State Farm Mut. Auto. Ins. Co. v. Campbell

State Farm Mut. Auto. Ins. Co. v. Campbell

Supreme Court of the United States

December 11, 2002, Argued ; April 7, 2003, Decided

No. 01-1289


 [*412]   [**1517]   [***597]  JUSTICE KENNEDY delivered [****9]  the opinion of the Court.

 LEdHN[1A][] [1A]We address once again the measure of punishment, by means of punitive damages, a State may impose upon a defendant in a civil case. The question is whether, in the circumstances we shall recount, an award of $ 145 million in punitive damages, where full compensatory damages are $ 1 million, is excessive and in violation of the Due Process Clause of the Fourteenth Amendment to the Constitution of the United States.

In 1981, Curtis Campbell (Campbell) was driving with his wife, Inez Preece Campbell, in Cache County, Utah. He decided to pass six vans traveling ahead of them on a two-lane highway. Todd Ospital was driving a small car approaching from the opposite direction. To avoid a head-on collision with Campbell, who  [***598]  by then was driving on the wrong side of the highway and toward oncoming traffic, Ospital swerved onto the shoulder, lost control of his automobile, and collided  [*413]  with a vehicle driven by Robert G. Slusher. Ospital was killed, and Slusher was rendered permanently disabled. The Campbells escaped unscathed.

 In the ensuing wrongful death and tort action, Campbell insisted he was not at fault. Early investigations did support differing conclusions [****10]  as to who caused the accident, but "a consensus was reached early on by the investigators and witnesses that Mr. Campbell's unsafe pass had indeed caused the crash." 2001 UT 89, 65 P.3d 1134, 2001 Utah LEXIS 170, 2001 WL 1246676, *1 [**1518]  (Utah, Oct. 19, 2001). Campbell's insurance company, petitioner State Farm Mutual Automobile Insurance Company (State Farm), nonetheless decided to contest liability and declined offers by Slusher and Ospital's estate (Ospital) to settle the claims for the policy limit of $ 50,000 ($ 25,000 per claimant). State Farm also ignored the advice of one of its own investigators and took the case to trial, assuring the Campbells that "their assets were safe, that they had no liability for the accident, that [State Farm] would represent their interests, and that they did not need to procure separate counsel."  2001 UT 89, at    , 2001 Utah LEXIS 170, 2001 WL 1246676, at *2. To the contrary, a jury determined that Campbell was 100 percent at fault, and a judgment was returned for $ 185,849, far more than the amount offered in settlement.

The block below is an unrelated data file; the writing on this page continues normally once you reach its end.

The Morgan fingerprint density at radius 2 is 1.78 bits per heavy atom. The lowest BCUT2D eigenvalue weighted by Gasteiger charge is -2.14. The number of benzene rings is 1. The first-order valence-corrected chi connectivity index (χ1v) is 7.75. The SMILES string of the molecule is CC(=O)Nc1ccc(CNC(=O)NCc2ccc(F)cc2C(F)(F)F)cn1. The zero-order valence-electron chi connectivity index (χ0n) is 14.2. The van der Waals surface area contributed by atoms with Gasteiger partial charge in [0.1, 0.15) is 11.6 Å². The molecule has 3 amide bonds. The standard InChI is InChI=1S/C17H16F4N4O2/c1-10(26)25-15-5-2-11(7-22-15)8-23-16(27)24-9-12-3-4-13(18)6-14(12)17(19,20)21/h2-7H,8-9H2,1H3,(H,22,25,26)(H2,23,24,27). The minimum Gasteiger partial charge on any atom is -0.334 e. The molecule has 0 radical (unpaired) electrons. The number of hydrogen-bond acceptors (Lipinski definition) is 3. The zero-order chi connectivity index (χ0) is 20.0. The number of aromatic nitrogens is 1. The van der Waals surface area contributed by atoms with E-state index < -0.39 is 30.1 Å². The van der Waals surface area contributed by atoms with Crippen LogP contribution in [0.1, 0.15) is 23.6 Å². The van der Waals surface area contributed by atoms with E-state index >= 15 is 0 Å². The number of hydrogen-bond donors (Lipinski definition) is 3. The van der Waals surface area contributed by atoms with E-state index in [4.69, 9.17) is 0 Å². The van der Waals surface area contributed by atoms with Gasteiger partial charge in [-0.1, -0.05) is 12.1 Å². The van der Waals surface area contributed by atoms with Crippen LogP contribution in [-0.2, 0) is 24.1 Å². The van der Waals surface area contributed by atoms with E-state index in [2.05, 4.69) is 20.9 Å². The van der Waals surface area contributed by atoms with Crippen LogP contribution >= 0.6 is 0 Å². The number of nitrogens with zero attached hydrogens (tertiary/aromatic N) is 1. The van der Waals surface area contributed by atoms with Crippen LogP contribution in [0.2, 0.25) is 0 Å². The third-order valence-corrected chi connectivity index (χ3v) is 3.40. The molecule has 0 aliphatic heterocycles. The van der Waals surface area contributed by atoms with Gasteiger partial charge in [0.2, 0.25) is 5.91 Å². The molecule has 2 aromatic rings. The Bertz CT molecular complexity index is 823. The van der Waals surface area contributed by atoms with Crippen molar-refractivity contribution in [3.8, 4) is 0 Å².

At first State Farm refused to cover the $ 135,849 in excess liability. Its counsel made this clear to the Campbells: "'You may want to put for sale signs [****11]  on your property to get things moving.'" Ibid. Nor was State Farm willing to post a supersedeas bond to allow Campbell to appeal the judgment against him. Campbell obtained his own counsel to appeal the verdict. During the pendency of the appeal, in late 1984, Slusher, Ospital, and the Campbells reached an agreement whereby Slusher and Ospital agreed not to seek satisfaction of their claims against the Campbells. In exchange the Campbells agreed to pursue a bad faith action against State Farm and to be represented by Slusher's and Ospital's attorneys. The Campbells also agreed that Slusher and Ospital would have a right to play a part in all major decisions concerning [*414]  the bad faith action. No settlement could be concluded without Slusher's and Ospital's approval, and Slusher and Ospital would receive 90 percent of any verdict against State Farm.

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538 U.S. 408 *; 123 S. Ct. 1513 **; 155 L. Ed. 2d 585 ***; 2003 U.S. LEXIS 2713 ****; 71 U.S.L.W. 4282; 60 Fed. R. Evid. Serv. (Callaghan) 1349; 1 A.L.R. Fed. 2d 739; CCH Prod. Liab. Rep. P16,805; 2003 Cal. Daily Op. Service 2948; 2003 Daily Journal DAR 3783; 16 Fla. L. Weekly Fed. S 216


Subsequent History: On remand at, Judgment entered by Campbell v. State Farm Mut. Auto. Ins. Co., 2004 UT 34, 98 P.3d 409, 2004 Utah LEXIS 62 (2004)


Campbell v. State Farm Mut. Auto. Ins. Co., 2001 UT 89, 65 P.3d 1134, 2001 Utah LEXIS 170 (2001)

Disposition: Reversed and remanded.

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Civil Procedure, Remedies, Damages, Punitive Damages, Torts, Types of Damages, Punitive Damages, General Overview, Compensatory Damages, Constitutional Law, Substantive Due Process, Scope, Measurement of Damages, Constitutional Requirements, Fundamental Rights, Procedural Due Process, Scope of Protection, Judicial Review, Appeals, Standards of Review, De Novo Review, Aggravating Circumstances, Determinative Factors, Jury Trials, Jury Instructions, Criminal Law & Procedure, Particular Instructions, Use of Particular Evidence, Governments, Police Powers, Pain & Suffering, Emotional Distress, Equal Protection, Poverty